In 2015, governments adopted 17 internationally agreed goals to ensure progress and well-being in the economic, social, and environmental dimensions of sustainable development. These new goals present a challenge for countries to set empirical targets that are ambitious yet achievable and that can account for different starting points and rates of progress. We used probabilistic projections of family planning indicators, based on a global data set and Bayesian hierarchical modeling, to generate illustrative targets at the country level. Targets were defined as the percentage of demand for family planning satisfied with modern contraceptive methods where a country has at least a 10 percent chance of reaching the target by 2030. National targets for 2030 ranged from below 50 percent of demand satisfied with modern contraceptives (for three countries in Africa) to above 90 percent (for 41 countries from all major areas of the world). The probabilistic approach also identified countries for which a global fixed target value of 75 percent demand satisfied was either unambitious or has little chance of achievement. We present the web-based Family Planning Estimation Tool (FPET) enabling national decision makers to compute and assess targets for meeting family planning demand. © 2017 The Population Council, Inc.

  11. Feasibility of solid oxide fuel cell dynamic hydrogen coproduction to meet building demand

    Science.gov (United States)

    Shaffer, Brendan; Brouwer, Jacob

    2014-02-01

    A dynamic internal reforming-solid oxide fuel cell system model is developed and used to simulate the coproduction of electricity and hydrogen while meeting the measured dynamic load of a typical southern California commercial building. The simulated direct internal reforming-solid oxide fuel cell (DIR-SOFC) system is controlled to become an electrical load following device that well follows the measured building load data (3-s resolution). The feasibility of the DIR-SOFC system to meet the dynamic building demand while co-producing hydrogen is demonstrated. The resulting thermal responses of the system to the electrical load dynamics as well as those dynamics associated with the filling of a hydrogen collection tank are investigated. The DIR-SOFC system model also allows for resolution of the fuel cell species and temperature distributions during these dynamics since thermal gradients are a concern for DIR-SOFC.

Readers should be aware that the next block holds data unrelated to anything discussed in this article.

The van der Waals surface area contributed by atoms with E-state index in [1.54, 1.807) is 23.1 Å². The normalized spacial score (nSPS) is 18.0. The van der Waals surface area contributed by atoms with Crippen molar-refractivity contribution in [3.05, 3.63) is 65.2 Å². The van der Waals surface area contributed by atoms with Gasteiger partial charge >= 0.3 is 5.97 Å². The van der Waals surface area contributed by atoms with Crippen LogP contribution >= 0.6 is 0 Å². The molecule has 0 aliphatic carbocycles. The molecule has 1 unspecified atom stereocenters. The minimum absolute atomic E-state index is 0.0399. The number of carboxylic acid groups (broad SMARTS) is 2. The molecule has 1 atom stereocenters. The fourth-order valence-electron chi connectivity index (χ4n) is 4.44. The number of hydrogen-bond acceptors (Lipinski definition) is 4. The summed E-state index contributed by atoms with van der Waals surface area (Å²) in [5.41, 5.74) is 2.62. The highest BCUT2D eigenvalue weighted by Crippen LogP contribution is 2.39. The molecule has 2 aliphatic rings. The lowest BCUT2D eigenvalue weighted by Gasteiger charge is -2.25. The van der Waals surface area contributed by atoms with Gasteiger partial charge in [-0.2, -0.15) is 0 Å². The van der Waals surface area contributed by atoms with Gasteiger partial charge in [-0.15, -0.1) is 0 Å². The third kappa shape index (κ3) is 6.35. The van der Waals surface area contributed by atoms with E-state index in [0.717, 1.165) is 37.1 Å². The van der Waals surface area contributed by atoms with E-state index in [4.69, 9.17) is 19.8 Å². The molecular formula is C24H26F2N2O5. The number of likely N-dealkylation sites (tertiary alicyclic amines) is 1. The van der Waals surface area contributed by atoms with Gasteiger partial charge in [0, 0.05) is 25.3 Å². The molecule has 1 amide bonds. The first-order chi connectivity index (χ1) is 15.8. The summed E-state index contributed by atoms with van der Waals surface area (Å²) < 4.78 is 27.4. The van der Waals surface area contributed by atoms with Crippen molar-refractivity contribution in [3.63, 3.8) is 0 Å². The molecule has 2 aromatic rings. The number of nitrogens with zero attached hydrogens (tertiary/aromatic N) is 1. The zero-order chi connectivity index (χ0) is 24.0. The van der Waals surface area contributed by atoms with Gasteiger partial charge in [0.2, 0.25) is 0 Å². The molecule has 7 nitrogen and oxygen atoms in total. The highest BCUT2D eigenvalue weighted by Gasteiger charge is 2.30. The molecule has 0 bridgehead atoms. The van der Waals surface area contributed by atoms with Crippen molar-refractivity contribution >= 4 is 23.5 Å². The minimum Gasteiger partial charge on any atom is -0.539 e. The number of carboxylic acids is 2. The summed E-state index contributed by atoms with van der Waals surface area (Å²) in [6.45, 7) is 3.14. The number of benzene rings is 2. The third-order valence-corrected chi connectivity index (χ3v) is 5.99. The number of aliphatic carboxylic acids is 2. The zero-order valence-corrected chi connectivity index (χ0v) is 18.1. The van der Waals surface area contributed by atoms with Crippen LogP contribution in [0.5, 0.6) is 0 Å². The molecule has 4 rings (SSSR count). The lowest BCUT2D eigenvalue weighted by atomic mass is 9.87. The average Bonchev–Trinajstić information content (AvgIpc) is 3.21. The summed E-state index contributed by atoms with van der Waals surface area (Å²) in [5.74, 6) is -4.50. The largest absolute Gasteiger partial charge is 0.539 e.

12. Meeting the Demand for Accountability: Case Study of a Teacher Education Program in China

    Directory of Open Access Journals (Sweden)

    Tak Cheung CHAN

    2009-02-01

    Full Text Available To meet the demand for accountability, a teacher education program in a university located in South China has established processes at the college, the program, and the faculty levels to assure its program quality. Highlights of the processes are: involvement of stakeholders and the examination of program effectiveness. Although much has been done to help program candidates succeed, more effort is needed in the areas of program assessment and continuous improvement to assure program quality. An accountability implementation plan, a beginning teacher mentoring program, and a comparative study of beginning teacher performance were recommended to further enforce its strategies toward program accountability.

  13. Prospective Life Cycle Assessment of the Increased Electricity Demand Associated with the Penetration of Electric Vehicles in Spain

    Directory of Open Access Journals (Sweden)